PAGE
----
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Re: Are the fundamental constants of nature really constant?
« Reply #6 on: 30/05/2016 17:39:04 »
Are the fundamental constants of nature really constant?
No. That's a popscience myth perpetrated by the sort of people who peddle the Goldilocks multiverse. The fine-structure constant α = eČ/4πε0ħc isn't constant, see NIST: "Thus α depends upon the energy at which it is measured, increasing with increasing energy, and is considered an effective or running coupling constant". It's a running constant, which means it isn't constant. The speed of light isn't constant either:



There for instance has been some speculation in the scientific community, that c might have differed in the distant past? Any Comments?
I think it did, but whilst Magueijo and others speculate that the speed of light was faster in the early universe, I think they got it back to front, and it was slower. The speed of light is lower where energy density is higher. See this Wikipedia article, but note that it's incorrect where it refers to Einstein.

Why do you always spout such nonsense? It would be good to understand your motivation. Of course in your world no one need worry about observational evidence. That is one thing that is certainly apparent.
 

Offline JohnDuffield

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Re: Are the fundamental constants of nature really constant?
« Reply #7 on: 30/05/2016 18:06:23 »
It isn't nonsense. Einstein said what he said, and optical clocks don't go slower when they're lower for nothing.

I say these things to counter the popscience nonsense that flatly contradicts what Einstein said, and the hard scientific evidence of things the Shapiro delay: 



Note the bit that says this: "Because, according to the general theory, the speed of a light wave depends on the gravitational potential along its path".
« Last Edit: 30/05/2016 19:21:41 by JohnDuffield »
 

Offline jeffreyH

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Re: Are the fundamental constants of nature really constant?
« Reply #8 on: 30/05/2016 18:40:56 »
Well 513f538eefe596f9b7489735d58dd829.gif is also a derivation of the fine structure constant. Here k_e is the Coulomb constant, e is the elementary charge, hbar is the reduced Planck constant and c of course is the speed of light. So John which of these do you suggest should be variable?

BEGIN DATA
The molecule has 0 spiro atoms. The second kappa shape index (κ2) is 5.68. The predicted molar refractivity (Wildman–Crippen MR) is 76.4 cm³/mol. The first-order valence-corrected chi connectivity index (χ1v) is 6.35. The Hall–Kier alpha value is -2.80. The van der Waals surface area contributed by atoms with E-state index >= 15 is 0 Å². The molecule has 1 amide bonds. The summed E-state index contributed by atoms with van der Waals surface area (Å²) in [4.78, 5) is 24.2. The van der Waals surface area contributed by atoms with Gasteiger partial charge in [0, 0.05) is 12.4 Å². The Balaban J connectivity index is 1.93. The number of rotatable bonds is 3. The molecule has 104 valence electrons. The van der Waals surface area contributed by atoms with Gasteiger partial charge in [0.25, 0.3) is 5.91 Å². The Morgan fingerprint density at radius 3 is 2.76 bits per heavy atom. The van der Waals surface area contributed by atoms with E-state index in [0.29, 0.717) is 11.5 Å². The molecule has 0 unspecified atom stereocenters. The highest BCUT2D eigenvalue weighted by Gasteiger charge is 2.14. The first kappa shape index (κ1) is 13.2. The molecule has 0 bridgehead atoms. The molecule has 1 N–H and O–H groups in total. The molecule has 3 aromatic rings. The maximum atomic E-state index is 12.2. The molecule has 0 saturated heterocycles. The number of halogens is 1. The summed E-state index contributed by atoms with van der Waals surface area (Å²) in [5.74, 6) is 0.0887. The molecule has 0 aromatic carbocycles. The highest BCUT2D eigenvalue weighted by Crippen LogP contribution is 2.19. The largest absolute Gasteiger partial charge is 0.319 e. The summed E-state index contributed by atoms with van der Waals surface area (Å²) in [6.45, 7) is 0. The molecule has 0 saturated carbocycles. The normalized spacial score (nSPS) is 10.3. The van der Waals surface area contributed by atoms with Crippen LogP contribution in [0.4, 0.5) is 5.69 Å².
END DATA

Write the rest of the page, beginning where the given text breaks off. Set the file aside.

Offline Alan McDougall

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Re: Are the fundamental constants of nature really constant?
« Reply #9 on: 30/05/2016 23:30:11 »
Well 513f538eefe596f9b7489735d58dd829.gif is also a derivation of the fine structure constant. Here k_e is the Coulomb constant, e is the elementary charge, hbar is the reduced Planck constant and c of course is the speed of light. So John which of these do you suggest should be variable?

It is true that if the fundamental constants differed even minutely, we would have not come into existence because our universe would have been , hostile to life?
 

Offline JohnDuffield

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Re: Are the fundamental constants of nature really constant?
« Reply #10 on: 31/05/2016 08:04:56 »
Well 513f538eefe596f9b7489735d58dd829.gif is also a derivation of the fine structure constant. Here k_e is the Coulomb constant, e is the elementary charge, hbar is the reduced Planck constant and c of course is the speed of light. So John which of these do you suggest should be variable?
Writing alpha as 2b640a2d85dff13e75cdbfc8e49455e4.gif, I'd say elementary charge e is not variable because of conservation of charge. But I'd say ε0 is variable along with c, because  c = √(1/ε0μ0). Some people say h is variable, see this physicsworld article, but I'm not sure about that. 

Quote from: Alan McDougall
It is true that if the fundamental constants differed even minutely, we would have not come into existence because our universe would have been , hostile to life?
That's what the multiverse guys say Alan, but IMHO it's misinformation used to promote a non-scientific idea. 
« Last Edit: 31/05/2016 08:08:03 by JohnDuffield »
 

Offline evan_au

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Re: Are the fundamental constants of nature really constant?